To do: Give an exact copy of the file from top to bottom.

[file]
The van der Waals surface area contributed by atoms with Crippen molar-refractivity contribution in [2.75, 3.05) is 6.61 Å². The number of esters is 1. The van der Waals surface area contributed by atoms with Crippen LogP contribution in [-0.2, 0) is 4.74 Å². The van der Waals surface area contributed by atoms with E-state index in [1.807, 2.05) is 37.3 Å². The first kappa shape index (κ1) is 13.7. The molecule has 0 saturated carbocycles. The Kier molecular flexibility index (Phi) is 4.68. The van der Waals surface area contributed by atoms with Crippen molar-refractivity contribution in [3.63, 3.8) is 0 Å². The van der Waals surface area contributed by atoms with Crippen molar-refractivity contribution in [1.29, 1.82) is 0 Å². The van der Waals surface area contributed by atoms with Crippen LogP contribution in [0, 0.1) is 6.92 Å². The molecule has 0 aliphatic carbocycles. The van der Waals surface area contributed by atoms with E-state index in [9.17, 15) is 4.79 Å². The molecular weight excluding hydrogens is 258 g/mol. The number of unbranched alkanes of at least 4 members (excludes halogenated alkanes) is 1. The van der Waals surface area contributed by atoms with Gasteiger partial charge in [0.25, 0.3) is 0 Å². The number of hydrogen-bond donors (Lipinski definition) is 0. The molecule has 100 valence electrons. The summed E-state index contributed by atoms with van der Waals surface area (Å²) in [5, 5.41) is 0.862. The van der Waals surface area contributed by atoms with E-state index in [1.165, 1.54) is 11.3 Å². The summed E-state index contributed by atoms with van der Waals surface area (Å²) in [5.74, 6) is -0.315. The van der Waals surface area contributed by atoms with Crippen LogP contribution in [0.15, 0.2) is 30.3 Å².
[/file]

The van der Waals surface area contributed by atoms with Crippen molar-refractivity contribution in [2.75, 3.05) is 6.61 Å². The number of esters is 1. The van der Waals surface area contributed by atoms with Crippen LogP contribution in [-0.2, 0) is 4.74 Å². The van der Waals surface area contributed by atoms with E-state index in [1.807, 2.05) is 37.3 Å². The first kappa shape index (κ1) is 13.7. The molecule has 0 saturated carbocycles. The Kier molecular flexibility index (Phi) is 4.68. The van der Waals surface area contributed by atoms with Crippen molar-refractivity contribution in [3.63, 3.8) is 0 Å². The van der Waals surface area contributed by atoms with Crippen molar-refractivity contribution in [1.29, 1.82) is 0 Å². The van der Waals surface area contributed by atoms with Crippen LogP contribution in [0, 0.1) is 6.92 Å². The molecule has 0 aliphatic carbocycles. The van der Waals surface area contributed by atoms with E-state index in [9.17, 15) is 4.79 Å². The molecular weight excluding hydrogens is 258 g/mol. The number of unbranched alkanes of at least 4 members (excludes halogenated alkanes) is 1. The van der Waals surface area contributed by atoms with Gasteiger partial charge in [0.25, 0.3) is 0 Å². The number of hydrogen-bond donors (Lipinski definition) is 0. The molecule has 100 valence electrons. The summed E-state index contributed by atoms with van der Waals surface area (Å²) in [5, 5.41) is 0.862. The van der Waals surface area contributed by atoms with E-state index in [1.165, 1.54) is 11.3 Å². The summed E-state index contributed by atoms with van der Waals surface area (Å²) in [5.74, 6) is -0.315. The van der Waals surface area contributed by atoms with Crippen LogP contribution in [0.15, 0.2) is 30.3 Å².